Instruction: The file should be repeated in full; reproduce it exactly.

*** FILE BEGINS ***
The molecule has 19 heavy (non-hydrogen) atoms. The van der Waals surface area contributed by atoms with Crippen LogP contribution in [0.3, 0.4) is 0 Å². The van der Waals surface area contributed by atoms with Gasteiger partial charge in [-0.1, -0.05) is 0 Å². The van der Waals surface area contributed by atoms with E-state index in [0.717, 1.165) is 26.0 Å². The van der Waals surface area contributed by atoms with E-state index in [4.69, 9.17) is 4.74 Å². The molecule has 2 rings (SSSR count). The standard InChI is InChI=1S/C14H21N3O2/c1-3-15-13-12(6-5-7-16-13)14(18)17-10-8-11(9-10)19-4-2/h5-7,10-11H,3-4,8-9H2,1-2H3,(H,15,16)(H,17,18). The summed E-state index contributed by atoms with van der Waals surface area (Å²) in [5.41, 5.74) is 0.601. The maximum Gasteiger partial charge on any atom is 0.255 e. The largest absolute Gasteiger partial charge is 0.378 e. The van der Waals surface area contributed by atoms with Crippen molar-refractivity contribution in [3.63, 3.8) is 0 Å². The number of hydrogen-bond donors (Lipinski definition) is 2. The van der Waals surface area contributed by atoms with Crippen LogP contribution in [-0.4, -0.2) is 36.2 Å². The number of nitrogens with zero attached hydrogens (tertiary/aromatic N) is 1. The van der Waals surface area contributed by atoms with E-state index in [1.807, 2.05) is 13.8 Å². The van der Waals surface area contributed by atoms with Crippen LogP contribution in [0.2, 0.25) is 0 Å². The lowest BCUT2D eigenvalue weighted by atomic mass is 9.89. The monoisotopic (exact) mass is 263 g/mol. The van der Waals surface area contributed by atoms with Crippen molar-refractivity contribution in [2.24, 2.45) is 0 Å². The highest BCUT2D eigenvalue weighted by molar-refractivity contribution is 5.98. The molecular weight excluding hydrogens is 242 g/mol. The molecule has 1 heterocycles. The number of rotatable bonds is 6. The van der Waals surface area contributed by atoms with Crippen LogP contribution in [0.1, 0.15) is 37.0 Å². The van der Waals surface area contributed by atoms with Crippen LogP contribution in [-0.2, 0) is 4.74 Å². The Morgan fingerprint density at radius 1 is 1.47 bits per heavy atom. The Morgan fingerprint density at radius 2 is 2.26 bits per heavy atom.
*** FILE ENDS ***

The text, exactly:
The molecule has 19 heavy (non-hydrogen) atoms. The van der Waals surface area contributed by atoms with Crippen LogP contribution in [0.3, 0.4) is 0 Å². The van der Waals surface area contributed by atoms with Gasteiger partial charge in [-0.1, -0.05) is 0 Å². The van der Waals surface area contributed by atoms with E-state index in [0.717, 1.165) is 26.0 Å². The van der Waals surface area contributed by atoms with E-state index in [4.69, 9.17) is 4.74 Å². The molecule has 2 rings (SSSR count). The standard InChI is InChI=1S/C14H21N3O2/c1-3-15-13-12(6-5-7-16-13)14(18)17-10-8-11(9-10)19-4-2/h5-7,10-11H,3-4,8-9H2,1-2H3,(H,15,16)(H,17,18). The summed E-state index contributed by atoms with van der Waals surface area (Å²) in [5.41, 5.74) is 0.601. The maximum Gasteiger partial charge on any atom is 0.255 e. The largest absolute Gasteiger partial charge is 0.378 e. The van der Waals surface area contributed by atoms with Crippen molar-refractivity contribution in [3.63, 3.8) is 0 Å². The number of hydrogen-bond donors (Lipinski definition) is 2. The van der Waals surface area contributed by atoms with Crippen LogP contribution in [-0.4, -0.2) is 36.2 Å². The number of nitrogens with zero attached hydrogens (tertiary/aromatic N) is 1. The van der Waals surface area contributed by atoms with E-state index in [1.807, 2.05) is 13.8 Å². The van der Waals surface area contributed by atoms with Crippen LogP contribution in [0.2, 0.25) is 0 Å². The lowest BCUT2D eigenvalue weighted by atomic mass is 9.89. The monoisotopic (exact) mass is 263 g/mol. The van der Waals surface area contributed by atoms with Crippen molar-refractivity contribution in [2.24, 2.45) is 0 Å². The highest BCUT2D eigenvalue weighted by molar-refractivity contribution is 5.98. The molecular weight excluding hydrogens is 242 g/mol. The molecule has 1 heterocycles. The number of rotatable bonds is 6. The van der Waals surface area contributed by atoms with Crippen LogP contribution in [0.1, 0.15) is 37.0 Å². The van der Waals surface area contributed by atoms with Crippen LogP contribution in [-0.2, 0) is 4.74 Å². The Morgan fingerprint density at radius 1 is 1.47 bits per heavy atom. The Morgan fingerprint density at radius 2 is 2.26 bits per heavy atom.